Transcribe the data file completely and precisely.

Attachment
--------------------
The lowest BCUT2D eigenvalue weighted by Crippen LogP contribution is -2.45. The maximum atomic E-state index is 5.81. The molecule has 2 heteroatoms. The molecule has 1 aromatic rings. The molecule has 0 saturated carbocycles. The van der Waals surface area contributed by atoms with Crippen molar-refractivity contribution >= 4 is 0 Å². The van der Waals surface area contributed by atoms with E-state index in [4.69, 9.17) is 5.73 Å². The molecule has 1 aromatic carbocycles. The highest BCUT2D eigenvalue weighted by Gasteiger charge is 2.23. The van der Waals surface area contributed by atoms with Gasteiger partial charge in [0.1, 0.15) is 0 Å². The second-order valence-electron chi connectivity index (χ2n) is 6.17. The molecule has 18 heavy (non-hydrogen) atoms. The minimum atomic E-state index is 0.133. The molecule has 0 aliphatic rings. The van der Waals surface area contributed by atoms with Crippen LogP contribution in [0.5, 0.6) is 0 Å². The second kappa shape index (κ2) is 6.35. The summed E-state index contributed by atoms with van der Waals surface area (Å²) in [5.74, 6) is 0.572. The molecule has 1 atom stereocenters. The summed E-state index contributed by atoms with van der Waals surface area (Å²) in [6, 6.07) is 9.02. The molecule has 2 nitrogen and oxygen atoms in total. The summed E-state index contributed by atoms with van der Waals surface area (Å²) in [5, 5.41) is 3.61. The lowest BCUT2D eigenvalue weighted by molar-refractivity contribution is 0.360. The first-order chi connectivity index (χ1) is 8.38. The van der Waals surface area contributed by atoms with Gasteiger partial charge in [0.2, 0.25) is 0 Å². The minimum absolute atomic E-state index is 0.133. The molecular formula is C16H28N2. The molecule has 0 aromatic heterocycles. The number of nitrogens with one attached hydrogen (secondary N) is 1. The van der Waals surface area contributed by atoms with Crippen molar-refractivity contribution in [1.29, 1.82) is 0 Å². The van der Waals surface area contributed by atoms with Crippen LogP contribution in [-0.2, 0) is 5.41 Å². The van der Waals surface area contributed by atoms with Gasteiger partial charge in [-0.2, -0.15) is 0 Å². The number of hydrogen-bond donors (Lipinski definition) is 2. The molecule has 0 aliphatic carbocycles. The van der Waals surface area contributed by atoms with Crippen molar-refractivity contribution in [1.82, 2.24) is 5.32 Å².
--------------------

The lowest BCUT2D eigenvalue weighted by Crippen LogP contribution is -2.45. The maximum atomic E-state index is 5.81. The molecule has 2 heteroatoms. The molecule has 1 aromatic rings. The molecule has 0 saturated carbocycles. The van der Waals surface area contributed by atoms with Crippen molar-refractivity contribution >= 4 is 0 Å². The van der Waals surface area contributed by atoms with E-state index in [4.69, 9.17) is 5.73 Å². The molecule has 1 aromatic carbocycles. The highest BCUT2D eigenvalue weighted by Gasteiger charge is 2.23. The van der Waals surface area contributed by atoms with Gasteiger partial charge in [0.1, 0.15) is 0 Å². The second-order valence-electron chi connectivity index (χ2n) is 6.17. The molecule has 18 heavy (non-hydrogen) atoms. The minimum atomic E-state index is 0.133. The molecule has 0 aliphatic rings. The van der Waals surface area contributed by atoms with Crippen LogP contribution in [0.5, 0.6) is 0 Å². The second kappa shape index (κ2) is 6.35. The summed E-state index contributed by atoms with van der Waals surface area (Å²) in [5.74, 6) is 0.572. The molecule has 1 atom stereocenters. The summed E-state index contributed by atoms with van der Waals surface area (Å²) in [6, 6.07) is 9.02. The molecule has 2 nitrogen and oxygen atoms in total. The summed E-state index contributed by atoms with van der Waals surface area (Å²) in [5, 5.41) is 3.61. The lowest BCUT2D eigenvalue weighted by molar-refractivity contribution is 0.360. The first-order chi connectivity index (χ1) is 8.38. The van der Waals surface area contributed by atoms with Gasteiger partial charge in [0.2, 0.25) is 0 Å². The minimum absolute atomic E-state index is 0.133. The molecular formula is C16H28N2. The molecule has 0 aromatic heterocycles. The number of nitrogens with one attached hydrogen (secondary N) is 1. The van der Waals surface area contributed by atoms with Crippen molar-refractivity contribution in [1.29, 1.82) is 0 Å². The van der Waals surface area contributed by atoms with Crippen LogP contribution in [-0.2, 0) is 5.41 Å². The van der Waals surface area contributed by atoms with Gasteiger partial charge in [-0.2, -0.15) is 0 Å². The number of hydrogen-bond donors (Lipinski definition) is 2. The molecule has 0 aliphatic carbocycles. The van der Waals surface area contributed by atoms with Crippen molar-refractivity contribution in [1.82, 2.24) is 5.32 Å².